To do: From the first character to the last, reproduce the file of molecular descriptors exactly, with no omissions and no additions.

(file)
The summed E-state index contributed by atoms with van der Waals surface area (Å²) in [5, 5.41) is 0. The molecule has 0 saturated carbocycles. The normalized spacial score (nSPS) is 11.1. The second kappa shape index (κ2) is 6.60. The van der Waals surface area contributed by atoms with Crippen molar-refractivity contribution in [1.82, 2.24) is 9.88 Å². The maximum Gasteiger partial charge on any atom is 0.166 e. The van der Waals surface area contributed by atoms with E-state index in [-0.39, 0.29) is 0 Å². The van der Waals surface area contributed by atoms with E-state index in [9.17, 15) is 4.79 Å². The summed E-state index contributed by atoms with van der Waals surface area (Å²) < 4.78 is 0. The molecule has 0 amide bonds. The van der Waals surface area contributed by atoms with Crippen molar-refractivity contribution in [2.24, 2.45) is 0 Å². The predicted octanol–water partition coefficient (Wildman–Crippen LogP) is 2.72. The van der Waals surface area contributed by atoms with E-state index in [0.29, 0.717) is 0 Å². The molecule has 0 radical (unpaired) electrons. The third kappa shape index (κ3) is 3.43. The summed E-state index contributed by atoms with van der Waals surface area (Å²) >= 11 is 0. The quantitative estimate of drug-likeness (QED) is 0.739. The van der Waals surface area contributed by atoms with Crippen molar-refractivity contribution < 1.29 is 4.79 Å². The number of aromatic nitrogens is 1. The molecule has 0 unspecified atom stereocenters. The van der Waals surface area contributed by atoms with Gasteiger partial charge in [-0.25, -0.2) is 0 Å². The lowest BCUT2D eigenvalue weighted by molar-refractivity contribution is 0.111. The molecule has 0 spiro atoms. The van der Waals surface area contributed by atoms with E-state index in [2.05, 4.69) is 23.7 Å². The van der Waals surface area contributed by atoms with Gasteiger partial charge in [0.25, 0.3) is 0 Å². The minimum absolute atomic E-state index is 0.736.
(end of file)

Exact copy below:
The summed E-state index contributed by atoms with van der Waals surface area (Å²) in [5, 5.41) is 0. The molecule has 0 saturated carbocycles. The normalized spacial score (nSPS) is 11.1. The second kappa shape index (κ2) is 6.60. The van der Waals surface area contributed by atoms with Crippen molar-refractivity contribution in [1.82, 2.24) is 9.88 Å². The maximum Gasteiger partial charge on any atom is 0.166 e. The van der Waals surface area contributed by atoms with E-state index in [-0.39, 0.29) is 0 Å². The van der Waals surface area contributed by atoms with E-state index in [9.17, 15) is 4.79 Å². The summed E-state index contributed by atoms with van der Waals surface area (Å²) < 4.78 is 0. The molecule has 0 amide bonds. The van der Waals surface area contributed by atoms with Crippen molar-refractivity contribution in [2.24, 2.45) is 0 Å². The predicted octanol–water partition coefficient (Wildman–Crippen LogP) is 2.72. The van der Waals surface area contributed by atoms with E-state index in [0.29, 0.717) is 0 Å². The molecule has 0 radical (unpaired) electrons. The third kappa shape index (κ3) is 3.43. The summed E-state index contributed by atoms with van der Waals surface area (Å²) >= 11 is 0. The quantitative estimate of drug-likeness (QED) is 0.739. The van der Waals surface area contributed by atoms with Crippen molar-refractivity contribution < 1.29 is 4.79 Å². The number of aromatic nitrogens is 1. The molecule has 0 unspecified atom stereocenters. The van der Waals surface area contributed by atoms with Gasteiger partial charge in [-0.25, -0.2) is 0 Å². The lowest BCUT2D eigenvalue weighted by molar-refractivity contribution is 0.111. The molecule has 0 spiro atoms. The van der Waals surface area contributed by atoms with E-state index in [2.05, 4.69) is 23.7 Å². The van der Waals surface area contributed by atoms with Gasteiger partial charge in [0.25, 0.3) is 0 Å². The minimum absolute atomic E-state index is 0.736.